Chaos theory is particularly useful in the field of peace research. First, the more diverse possibilities are actualized in a given situation, in terms of both actors' roles and interactions between actors, the greater the likelihood of peace. Peace will therefore occur in states with high entropy, meaning that increasing disorder, messiness, randomness and unpredictability will bring more peace than it could occur in predictable or excessive ordered countries. Second, chaos theory aims to model whole systems, looking at overall patterns rather than isolating the cause-and-effect relations of specific parts of a system. Through this approach, chaos theory has discovered that many social systems are not simply orderly or disorderly. Some are orderly at times and disorderly at other times. Others are in constant chaotic motion, yet display an overall stability.
In an ambitiously titled 2007 paper, "A Chaotic Theory of International Relations? The Possibility for Theoretical Revolution in International Politics" the IR theorist Dylan Kissane argues that a view of international relations derived from chaos theory provides an alternative to both the realist view of an international system defined by anarchy and the liberal view that highlights interdependence. Kissane writes that "chaos better reflects the reality of an international system where individuals and non-state actors can have a significant effect at the international or system level."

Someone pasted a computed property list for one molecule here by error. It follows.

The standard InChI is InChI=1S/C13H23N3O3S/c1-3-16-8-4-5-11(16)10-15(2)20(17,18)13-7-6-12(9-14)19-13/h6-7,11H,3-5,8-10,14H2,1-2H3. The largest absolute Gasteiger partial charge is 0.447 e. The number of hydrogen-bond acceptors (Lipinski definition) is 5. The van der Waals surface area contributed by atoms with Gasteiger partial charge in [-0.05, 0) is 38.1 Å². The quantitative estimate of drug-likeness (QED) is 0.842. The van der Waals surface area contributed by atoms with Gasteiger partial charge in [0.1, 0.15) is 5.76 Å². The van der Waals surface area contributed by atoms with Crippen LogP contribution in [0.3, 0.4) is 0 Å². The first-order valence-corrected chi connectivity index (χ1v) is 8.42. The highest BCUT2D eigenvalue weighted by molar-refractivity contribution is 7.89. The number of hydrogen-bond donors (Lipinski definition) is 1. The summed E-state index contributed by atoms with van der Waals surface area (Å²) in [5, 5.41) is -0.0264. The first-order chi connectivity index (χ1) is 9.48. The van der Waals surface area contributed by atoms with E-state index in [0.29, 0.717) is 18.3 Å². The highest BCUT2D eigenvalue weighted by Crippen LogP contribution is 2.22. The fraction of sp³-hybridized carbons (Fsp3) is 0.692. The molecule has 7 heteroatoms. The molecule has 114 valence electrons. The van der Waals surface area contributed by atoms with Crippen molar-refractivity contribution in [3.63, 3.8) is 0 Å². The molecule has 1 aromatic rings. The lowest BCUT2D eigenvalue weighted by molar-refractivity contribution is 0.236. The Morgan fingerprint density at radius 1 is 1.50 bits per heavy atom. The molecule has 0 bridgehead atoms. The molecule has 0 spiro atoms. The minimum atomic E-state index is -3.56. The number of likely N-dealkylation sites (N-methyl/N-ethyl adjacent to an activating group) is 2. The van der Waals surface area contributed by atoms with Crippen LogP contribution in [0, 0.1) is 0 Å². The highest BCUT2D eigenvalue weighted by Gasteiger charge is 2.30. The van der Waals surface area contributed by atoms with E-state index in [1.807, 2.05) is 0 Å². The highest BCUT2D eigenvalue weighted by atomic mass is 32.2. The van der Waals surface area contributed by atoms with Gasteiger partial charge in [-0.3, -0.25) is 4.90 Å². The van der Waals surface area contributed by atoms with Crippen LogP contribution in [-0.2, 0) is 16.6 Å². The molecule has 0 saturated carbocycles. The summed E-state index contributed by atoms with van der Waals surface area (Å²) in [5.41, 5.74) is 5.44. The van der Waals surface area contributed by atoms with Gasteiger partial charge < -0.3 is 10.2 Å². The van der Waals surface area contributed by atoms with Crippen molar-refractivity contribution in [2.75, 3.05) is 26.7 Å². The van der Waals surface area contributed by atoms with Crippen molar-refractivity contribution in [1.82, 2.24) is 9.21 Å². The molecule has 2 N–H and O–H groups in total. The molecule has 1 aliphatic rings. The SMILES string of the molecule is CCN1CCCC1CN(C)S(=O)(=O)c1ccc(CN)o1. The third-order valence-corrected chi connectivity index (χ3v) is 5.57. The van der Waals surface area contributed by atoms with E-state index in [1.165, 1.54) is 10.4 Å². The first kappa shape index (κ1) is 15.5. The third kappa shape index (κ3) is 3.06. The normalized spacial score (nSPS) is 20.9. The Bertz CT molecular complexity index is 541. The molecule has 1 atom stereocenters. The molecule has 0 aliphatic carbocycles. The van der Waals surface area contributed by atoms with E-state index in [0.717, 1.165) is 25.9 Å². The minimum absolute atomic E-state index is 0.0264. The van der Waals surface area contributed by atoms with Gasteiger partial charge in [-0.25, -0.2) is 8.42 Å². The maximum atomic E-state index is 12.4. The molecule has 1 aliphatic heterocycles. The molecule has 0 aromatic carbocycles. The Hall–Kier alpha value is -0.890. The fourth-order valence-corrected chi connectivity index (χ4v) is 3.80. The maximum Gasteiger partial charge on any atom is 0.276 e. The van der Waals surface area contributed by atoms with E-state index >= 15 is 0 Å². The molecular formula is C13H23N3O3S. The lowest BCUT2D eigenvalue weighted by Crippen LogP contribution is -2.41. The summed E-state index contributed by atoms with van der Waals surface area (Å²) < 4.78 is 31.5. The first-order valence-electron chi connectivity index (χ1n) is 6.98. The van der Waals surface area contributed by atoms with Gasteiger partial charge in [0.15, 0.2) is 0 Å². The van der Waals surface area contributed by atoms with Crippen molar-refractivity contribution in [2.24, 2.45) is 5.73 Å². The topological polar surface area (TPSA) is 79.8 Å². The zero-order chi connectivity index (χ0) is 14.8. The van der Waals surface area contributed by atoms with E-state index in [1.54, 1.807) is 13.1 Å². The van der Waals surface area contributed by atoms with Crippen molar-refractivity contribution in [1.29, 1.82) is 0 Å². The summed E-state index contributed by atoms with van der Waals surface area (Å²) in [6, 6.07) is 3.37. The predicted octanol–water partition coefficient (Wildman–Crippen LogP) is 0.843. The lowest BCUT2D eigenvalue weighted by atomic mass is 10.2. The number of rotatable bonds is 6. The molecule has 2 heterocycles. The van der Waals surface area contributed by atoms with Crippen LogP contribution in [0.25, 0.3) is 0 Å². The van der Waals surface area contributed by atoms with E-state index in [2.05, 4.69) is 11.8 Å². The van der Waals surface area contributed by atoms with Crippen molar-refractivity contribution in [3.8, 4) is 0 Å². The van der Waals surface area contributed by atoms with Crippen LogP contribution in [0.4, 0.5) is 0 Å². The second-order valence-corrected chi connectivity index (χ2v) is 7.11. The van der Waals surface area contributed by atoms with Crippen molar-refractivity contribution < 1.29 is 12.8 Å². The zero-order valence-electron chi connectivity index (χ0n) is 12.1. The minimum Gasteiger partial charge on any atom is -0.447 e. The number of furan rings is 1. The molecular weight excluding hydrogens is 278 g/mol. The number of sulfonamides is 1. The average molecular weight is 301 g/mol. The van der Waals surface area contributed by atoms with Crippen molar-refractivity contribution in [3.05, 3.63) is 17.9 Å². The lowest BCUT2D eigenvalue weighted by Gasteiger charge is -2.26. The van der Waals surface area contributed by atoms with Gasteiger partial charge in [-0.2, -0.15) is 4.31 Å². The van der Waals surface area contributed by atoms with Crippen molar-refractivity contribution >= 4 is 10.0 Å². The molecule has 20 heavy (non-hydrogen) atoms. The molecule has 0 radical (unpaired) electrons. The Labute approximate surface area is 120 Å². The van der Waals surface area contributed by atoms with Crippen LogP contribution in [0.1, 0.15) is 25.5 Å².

Much of Kissane's analysis is concerned with the distrution of power between actors in a chaotic system. "Unlike the anarchy of neorealist theory, chaos does not favour one distribution of power or security to another in terms of bringing stability to the system," he writes.
Kissane also discusses one of the primary limitations of the "chaotic theory" by quoting the late Kenneth Waltz's argument that "success in explaining, not in predicting, is the ultimate criterion for a good theory." Chaos may not fully pass this test:
"A theoretical approach to international relations that expects that anything can occur within the system and which simultaneously cannot fully explain why such an event occurred - outside some basic notions arising from the nature of the system - may not be much of a theory at all."
This may be where "Big Data" - a concept as trendy today as chaos was 20 years ago - comes into play. Back in the late 1950s and early 1960s - around the same time Lorenz was doing his research on weather - many believed that the power of computers would eventually allow social movements and political trends to be predicted with a great degree of accuracy.
Today, most theorists have more modest goals. Chaotic systems are extremely difficult to predict in the long run, but they're also not entirely random - as Lorenz observed - and with enough detailed information, patterns emerge allowing short-term predictions to be made, though always with a degree of uncertainty. As Kalev Leetaru told me recently discussing the GDELT events database, "Most datasets that measure human society, when you plot them out, don't follow these nice beautiful curves," he says. They're very noisy because they reflect reality. So mathematical techniques now let us peer through that to say, what are the underlying patterns we see in all this."
In other words, we're hopefully getting better at analyzing patterns in war, peace, and social movements the same way Lorenz did in the months and years following his fateful coffee break.